There is a tendency to talk about Africa in general terms (indeed, this is what was done at the beginning of this article). But the truth is that Africa is a continent of 54 very heterogeneous countries, with more than 1,000 languages and a strong diversity in income levels, resource endowments, infrastructure development, educational levels, and technical sophistication. Although there are 400 companies with annual revenues greater than $1 billion, around 50% are concentrated in South Africa. Thus, the entrepreneurial base is therefore not evenly distributed across the continent. 

In terms of infrastructure, a recurring problem for companies operating in Africa is the lack of stable access to electricity and even the absence of reliable water sources. The shortage of good transport and telecommunications infrastructure does not help either.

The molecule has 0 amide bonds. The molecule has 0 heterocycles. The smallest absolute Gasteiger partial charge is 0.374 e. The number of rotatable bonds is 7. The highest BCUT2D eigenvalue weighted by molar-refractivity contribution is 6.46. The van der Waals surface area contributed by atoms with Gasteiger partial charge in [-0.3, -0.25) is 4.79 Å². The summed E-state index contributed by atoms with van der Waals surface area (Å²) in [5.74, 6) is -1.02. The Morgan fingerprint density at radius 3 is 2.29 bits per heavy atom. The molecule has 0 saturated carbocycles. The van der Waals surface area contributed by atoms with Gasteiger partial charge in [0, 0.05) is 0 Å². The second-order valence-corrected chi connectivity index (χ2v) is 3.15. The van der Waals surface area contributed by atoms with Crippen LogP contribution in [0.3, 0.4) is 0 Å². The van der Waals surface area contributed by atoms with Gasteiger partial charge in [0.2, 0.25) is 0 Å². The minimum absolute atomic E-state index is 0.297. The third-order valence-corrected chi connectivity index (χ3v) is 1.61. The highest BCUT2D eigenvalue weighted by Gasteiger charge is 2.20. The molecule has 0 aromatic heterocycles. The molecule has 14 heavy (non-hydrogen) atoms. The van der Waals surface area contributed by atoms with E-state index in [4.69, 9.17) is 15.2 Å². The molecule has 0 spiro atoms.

Some African governments continue to impose excessive bureaucratic burdens on doing business in their respective countries, which considerably reduces investor interest. In addition, the continent has for years been subject to political tensions that erupt from time to time in different areas. 

The population in Africa is expanding, which can provide a large labour force, but in some cases will not be sufficiently skilled. 

Based on the above analysis, the inevitable question arises as to how to proceed in Africa: are there really opportunities for Spanish companies in this continent?